House of Bamboo wasn’t a Fuller-generated project, and perhaps that explains why it doesn’t feel as hard-hitting and primal as his other work. Initially Fuller wanted to make a film about ex-GIs pulling bank heists like military operations, but Daryl Zanuck was more keen on making a couple of other films adapted from novels (which were both later made by other directors). Eventually Zanuck convinced Fuller with the promise of shooting in Japan, and gave him the screenplay for the 1948 film The Street With No Name to craft his film on. Fuller adapted the script into one of his own (even though the on-screen credit indicates otherwise), inserting elements of his ex-GI heist film. This results in a film that feels somewhat watered down compared to Fuller’s best films.

House of Bamboo is also laced with tension resulting from the then-current Westernization of Japan, and the ever-present abrasive American spirit. Maybe it’s just the film noir feel to the dialogue, and the introductory scenes of Robert Stack’s character going around and attempting to rough up Pachinko parlor bosses for protection money, but the Americans are definitely the assholes here. As Fuller is generally concerned with presenting a heightened, melodramatic version of reality in his films, the holier-than-thou asshole Americans rings true. The Tokyo locales and the cultural aspects that Fuller ropes in also add an undeniably interesting layer to the film, and one that, coupled with the beautiful photography, is really the shining achievement of the film. I couldn’t have asked for a better man to capture post-war Japan in the 1950s than Samuel Fuller.

As for the acting, Robert Stack plays the lead very well, and Robert Ryan is phenomenal as the gang leader. Ryan goes through a range of emotions in a role that would generally be one-note. The big scene is probably the one where he finds himself metaphorically against a wall, having to kill his most trusted associate. He does so in a quick moment of violence, shooting six bullets clean through the man and the wooden bathtub he sits in. He then walks in close and has a heart-to-heart with the corpse, lamenting that he had to kill a man he trusted and truly cared for. I know back in the day showing a gun and a victim in the same shot was taboo, but it happens in House of Bamboo a couple of very prominent times. Fuller never shied away from violence, and while this film is far from a violent movie, it does contain some strikingly violent images.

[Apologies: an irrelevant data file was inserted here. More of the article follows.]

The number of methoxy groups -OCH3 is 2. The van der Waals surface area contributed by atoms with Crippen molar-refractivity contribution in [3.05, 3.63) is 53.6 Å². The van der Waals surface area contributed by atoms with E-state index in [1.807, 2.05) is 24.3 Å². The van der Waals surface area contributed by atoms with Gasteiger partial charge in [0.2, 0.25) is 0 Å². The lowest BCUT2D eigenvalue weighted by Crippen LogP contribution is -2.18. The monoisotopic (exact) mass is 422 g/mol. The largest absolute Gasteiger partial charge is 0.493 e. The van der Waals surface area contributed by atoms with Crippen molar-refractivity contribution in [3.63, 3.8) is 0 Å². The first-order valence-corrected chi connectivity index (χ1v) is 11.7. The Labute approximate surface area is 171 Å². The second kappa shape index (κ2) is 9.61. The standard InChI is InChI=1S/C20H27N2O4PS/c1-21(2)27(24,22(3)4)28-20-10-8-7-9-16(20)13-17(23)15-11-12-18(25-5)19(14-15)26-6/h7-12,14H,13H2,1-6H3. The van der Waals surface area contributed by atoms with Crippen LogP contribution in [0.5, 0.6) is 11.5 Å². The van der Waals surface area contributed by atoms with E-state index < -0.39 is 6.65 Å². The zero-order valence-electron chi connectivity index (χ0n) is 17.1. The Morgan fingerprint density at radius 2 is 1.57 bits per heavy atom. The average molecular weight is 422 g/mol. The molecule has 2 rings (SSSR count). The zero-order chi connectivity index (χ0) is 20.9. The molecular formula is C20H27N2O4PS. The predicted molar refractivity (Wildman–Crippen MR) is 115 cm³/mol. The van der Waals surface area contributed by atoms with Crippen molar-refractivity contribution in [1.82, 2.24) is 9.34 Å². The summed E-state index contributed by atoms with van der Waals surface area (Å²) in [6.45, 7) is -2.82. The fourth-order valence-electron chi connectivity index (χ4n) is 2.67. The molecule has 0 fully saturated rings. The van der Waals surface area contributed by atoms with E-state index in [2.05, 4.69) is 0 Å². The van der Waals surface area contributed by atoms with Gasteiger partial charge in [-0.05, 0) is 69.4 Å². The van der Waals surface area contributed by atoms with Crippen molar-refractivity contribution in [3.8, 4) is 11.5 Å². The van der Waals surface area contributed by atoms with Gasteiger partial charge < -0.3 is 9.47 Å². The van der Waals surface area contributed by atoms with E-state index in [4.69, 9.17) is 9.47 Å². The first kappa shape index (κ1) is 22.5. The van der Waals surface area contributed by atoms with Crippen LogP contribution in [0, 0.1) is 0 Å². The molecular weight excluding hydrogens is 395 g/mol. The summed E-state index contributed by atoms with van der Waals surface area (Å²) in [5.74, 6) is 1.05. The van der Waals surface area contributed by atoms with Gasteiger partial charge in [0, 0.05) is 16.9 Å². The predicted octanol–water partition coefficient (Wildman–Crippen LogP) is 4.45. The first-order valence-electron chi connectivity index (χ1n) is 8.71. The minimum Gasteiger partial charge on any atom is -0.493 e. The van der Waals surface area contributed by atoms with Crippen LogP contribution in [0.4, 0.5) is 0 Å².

The heist scenes (what little of them there are) are flawlessly filmed and absolutely engaging to watch. These heists have a raw energy in the camerawork that showcase Fuller at his best, and I only wish that Zanuck had allowed him to make the damn heist picture he originally intended to make. Not to mention that what promises to be the film’s major heist sequence is called off before it truly begins in one of cinema’s greatest cock teases. But that’s OK, because this abortion leads us directly into the film’s final half hour which is pretty much perfect. The plot threads finally come to fruition and the climax at a playground atop a Japanese building is simply stunning.

Despite loving aspects of House of Bamboo, the film is something of a disappointment to me. Through its first two-thirds it tries hard to be a romance/crime/noir film, but for me it never quite comes together until the third act when the romance and the noir are ditched for pure crime action. The film is also Fuller’s most studio-like film yet, and as someone who adores his reckless, independent spirit in films like The Steel Helmet and Park Row, this sort of rubs me the wrong way. That’s personal preference and unrelated to the actual quality of the film though, which for all its missed opportunities is still pretty good. I just wish that middle, romance-heavy section was shorter. Star Trek fans will enjoy seeing DeForest Kelley as one of Ryan’s gangsters in a fairly prominent role with a couple of good lines. And this is stupid of me, but with Robert Stack in the lead, every time he spoke I kept thinking of Unsolved Mysteries. That voice used to haunt me whenever my parents would watch that wonderful, creepy show.